Opening Chant by Jonah La‘akapu Lenchanko of Hālau O Kawailani and 34th King Kamehameha Hula Competition-1st in Chant Division, chant selection O Ua Ao Noweo

Hawaiian Letter Writing Woman: Queen Emma [1836-1885]
Readings of selected political and personal letters between Queen Emma and her cousin, from News from Molokai, Letters between Peter Kaeo & Queen Emma, 1873-1876. The letters also explored in the context of the history of Kalaupapa, Moloka‘i and late 19th century letter writing.
Presenters: Craig Howes, Ph.D., Director, Center for Biographical Research, University of Hawai‘i at Mānoa; Victoria Nalani Kneubuhl, Playwright and Novelist and actor Wil Kahele
Sponsor: Hawaiian Historical Society

Holehole Bushi: Songs of the Cane Field as Reflecting the Japanese Female Experience (from the 1890s)
Across Hawai‘i, Japanese female sugar cane workers used these charming folk songs to express their joy, hardships, deeply felt homesickness, as well as domestic sexual passions. The songs capture a history of remembrance some have nicknamed "Buddhahead Blues".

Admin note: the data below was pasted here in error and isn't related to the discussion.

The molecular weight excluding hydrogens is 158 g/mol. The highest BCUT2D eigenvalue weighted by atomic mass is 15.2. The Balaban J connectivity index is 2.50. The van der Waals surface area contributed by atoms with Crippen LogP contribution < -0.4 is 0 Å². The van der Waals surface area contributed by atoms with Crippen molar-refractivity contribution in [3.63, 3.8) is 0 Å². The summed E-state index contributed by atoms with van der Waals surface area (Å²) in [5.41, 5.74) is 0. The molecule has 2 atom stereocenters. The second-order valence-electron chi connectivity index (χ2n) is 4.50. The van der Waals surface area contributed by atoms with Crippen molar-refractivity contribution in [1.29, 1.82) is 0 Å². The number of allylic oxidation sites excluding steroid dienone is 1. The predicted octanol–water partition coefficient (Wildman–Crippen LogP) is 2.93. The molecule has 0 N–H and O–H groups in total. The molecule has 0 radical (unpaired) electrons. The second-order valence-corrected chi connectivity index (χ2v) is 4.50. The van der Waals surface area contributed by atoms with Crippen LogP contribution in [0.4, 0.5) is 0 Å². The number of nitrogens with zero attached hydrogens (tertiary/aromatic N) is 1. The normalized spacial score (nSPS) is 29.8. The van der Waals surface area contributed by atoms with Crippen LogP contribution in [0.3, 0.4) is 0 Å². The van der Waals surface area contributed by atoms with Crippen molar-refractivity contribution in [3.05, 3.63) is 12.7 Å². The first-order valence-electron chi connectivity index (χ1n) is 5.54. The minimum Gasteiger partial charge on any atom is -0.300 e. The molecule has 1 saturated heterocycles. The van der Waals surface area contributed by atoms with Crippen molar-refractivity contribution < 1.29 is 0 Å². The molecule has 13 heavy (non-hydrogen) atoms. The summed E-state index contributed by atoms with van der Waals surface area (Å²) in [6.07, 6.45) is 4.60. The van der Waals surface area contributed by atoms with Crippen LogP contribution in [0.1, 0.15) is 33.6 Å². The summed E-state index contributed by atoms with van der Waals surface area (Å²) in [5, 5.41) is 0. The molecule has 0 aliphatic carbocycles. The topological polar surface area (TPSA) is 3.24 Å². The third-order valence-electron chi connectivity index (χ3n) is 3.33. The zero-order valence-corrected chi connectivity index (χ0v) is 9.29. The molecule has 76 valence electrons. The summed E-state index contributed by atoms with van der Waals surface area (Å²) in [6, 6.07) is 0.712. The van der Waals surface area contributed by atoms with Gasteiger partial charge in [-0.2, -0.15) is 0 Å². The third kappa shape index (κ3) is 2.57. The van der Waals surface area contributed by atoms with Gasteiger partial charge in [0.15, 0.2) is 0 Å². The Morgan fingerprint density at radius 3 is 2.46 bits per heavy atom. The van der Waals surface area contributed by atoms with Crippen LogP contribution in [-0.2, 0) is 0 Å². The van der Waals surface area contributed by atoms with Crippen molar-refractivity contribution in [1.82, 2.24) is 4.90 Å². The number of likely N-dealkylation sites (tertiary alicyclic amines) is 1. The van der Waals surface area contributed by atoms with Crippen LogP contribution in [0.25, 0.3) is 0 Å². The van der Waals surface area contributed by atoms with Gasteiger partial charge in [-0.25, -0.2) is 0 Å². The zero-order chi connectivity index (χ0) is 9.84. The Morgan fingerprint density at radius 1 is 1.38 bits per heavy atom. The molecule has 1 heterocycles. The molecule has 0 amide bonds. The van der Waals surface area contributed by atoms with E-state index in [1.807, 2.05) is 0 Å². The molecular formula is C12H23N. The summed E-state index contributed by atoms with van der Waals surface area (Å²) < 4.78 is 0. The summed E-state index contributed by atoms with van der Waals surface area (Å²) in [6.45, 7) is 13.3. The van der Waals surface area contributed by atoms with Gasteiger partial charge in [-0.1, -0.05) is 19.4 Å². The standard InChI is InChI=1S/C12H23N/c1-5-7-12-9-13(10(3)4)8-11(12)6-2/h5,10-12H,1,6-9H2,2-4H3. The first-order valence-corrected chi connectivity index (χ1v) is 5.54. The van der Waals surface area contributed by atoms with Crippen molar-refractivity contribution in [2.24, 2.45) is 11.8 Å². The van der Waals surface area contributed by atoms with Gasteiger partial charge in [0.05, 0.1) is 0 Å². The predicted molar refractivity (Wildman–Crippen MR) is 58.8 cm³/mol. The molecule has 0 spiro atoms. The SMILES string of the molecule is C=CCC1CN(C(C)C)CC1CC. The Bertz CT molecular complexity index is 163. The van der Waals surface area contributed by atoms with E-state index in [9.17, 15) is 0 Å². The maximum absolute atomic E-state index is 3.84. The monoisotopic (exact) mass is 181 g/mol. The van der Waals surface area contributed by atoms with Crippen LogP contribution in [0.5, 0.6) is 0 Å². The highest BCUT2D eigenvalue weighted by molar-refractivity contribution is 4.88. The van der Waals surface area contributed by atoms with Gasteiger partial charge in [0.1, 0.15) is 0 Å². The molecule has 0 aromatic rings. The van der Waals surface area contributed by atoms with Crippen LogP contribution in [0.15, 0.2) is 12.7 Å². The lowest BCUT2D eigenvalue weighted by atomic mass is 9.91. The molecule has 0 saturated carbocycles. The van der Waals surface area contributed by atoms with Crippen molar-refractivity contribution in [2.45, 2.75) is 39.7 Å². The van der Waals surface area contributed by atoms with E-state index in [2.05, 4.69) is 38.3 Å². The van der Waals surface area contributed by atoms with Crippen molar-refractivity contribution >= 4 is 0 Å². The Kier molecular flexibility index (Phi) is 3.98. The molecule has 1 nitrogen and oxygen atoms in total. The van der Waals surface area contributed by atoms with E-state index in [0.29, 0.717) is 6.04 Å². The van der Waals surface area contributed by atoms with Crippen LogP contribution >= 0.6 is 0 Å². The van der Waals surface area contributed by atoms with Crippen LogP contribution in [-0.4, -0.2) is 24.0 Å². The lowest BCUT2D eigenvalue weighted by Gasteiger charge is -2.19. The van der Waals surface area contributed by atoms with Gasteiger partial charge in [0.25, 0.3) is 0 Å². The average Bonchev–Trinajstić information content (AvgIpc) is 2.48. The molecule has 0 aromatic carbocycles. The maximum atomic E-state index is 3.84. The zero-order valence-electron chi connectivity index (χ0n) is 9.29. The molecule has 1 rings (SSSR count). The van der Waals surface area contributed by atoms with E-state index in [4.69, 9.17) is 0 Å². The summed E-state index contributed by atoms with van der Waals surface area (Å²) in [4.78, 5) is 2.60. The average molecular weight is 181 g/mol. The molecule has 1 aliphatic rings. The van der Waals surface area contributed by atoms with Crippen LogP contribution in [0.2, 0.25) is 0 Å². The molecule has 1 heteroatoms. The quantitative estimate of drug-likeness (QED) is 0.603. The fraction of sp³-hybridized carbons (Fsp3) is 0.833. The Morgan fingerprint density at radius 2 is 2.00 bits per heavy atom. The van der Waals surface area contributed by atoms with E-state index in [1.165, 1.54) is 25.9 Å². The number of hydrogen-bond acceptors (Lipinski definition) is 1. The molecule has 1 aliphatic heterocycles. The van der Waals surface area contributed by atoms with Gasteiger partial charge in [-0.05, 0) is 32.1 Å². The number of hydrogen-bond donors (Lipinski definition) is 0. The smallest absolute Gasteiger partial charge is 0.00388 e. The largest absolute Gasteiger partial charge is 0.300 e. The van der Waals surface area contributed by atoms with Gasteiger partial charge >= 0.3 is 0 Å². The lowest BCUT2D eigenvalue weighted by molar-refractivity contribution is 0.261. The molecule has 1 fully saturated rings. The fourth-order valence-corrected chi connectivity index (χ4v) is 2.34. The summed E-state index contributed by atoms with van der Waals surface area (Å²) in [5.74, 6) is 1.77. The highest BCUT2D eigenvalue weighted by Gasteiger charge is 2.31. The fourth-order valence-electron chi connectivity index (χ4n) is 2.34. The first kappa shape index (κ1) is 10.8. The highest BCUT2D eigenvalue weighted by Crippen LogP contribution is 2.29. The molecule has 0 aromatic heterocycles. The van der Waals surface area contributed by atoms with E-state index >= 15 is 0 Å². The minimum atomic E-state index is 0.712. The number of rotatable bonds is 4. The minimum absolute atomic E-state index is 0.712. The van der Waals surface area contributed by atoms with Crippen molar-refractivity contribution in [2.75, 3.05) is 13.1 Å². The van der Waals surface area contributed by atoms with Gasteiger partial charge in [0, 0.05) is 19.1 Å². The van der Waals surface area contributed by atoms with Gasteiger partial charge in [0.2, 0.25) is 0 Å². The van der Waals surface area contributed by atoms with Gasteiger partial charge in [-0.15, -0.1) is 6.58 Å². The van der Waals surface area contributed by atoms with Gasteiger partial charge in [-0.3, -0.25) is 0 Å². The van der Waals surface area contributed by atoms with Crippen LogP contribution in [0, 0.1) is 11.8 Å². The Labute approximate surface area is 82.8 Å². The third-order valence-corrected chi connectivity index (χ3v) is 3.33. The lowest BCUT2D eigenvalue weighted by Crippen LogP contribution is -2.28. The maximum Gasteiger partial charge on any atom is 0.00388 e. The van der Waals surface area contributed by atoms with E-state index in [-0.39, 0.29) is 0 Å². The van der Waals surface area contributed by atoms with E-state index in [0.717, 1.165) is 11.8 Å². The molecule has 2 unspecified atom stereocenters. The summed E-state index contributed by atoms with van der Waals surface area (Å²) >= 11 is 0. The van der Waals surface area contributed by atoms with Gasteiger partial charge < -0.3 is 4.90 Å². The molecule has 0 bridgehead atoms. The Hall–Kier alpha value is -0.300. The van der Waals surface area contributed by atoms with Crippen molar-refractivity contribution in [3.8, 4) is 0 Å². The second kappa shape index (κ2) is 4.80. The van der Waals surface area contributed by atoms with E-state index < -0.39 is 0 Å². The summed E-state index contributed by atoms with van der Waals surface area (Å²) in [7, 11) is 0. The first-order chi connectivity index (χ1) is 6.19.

Presenter: Franklin Odo, Ph.D., former Founding Director of the Asian Pacific American Program, Smithsonian Institution; with Japanese music songstress Tiffany Reiko Sato-Holt
Sponsor: Hawai‘i Council for the Humanities and the Japanese Cultural Center of Hawai‘i

Living Museum displays in the Jean Charlot Courtyard

Homage to Women in Poems
Young Adult Slam Poets and Contemporary Poets give poetic voice to women's lives: young adult idealism and longing, middle-age experienced wisdom and betrayal, and later life's reflections and triumphant
Presenters: Kealoha of Slam Hawai‘i, Faith Pascua of Youth Speak Hawai‘i; Contemporary Poets including Jean Toyama, Ann Inoshita and Christy Passion; and Filipina-American poet Amalia Bueno.

Library/Archives Holdings on Today's Topics
The UH Library at Mānoa's Hawaiian Collection, Hawai‘i War Records Depository (HWRD), and the Ramanzo Adams Social Research Laboratory (RASRL) Collection (1922-1966) available to the community for continuing study.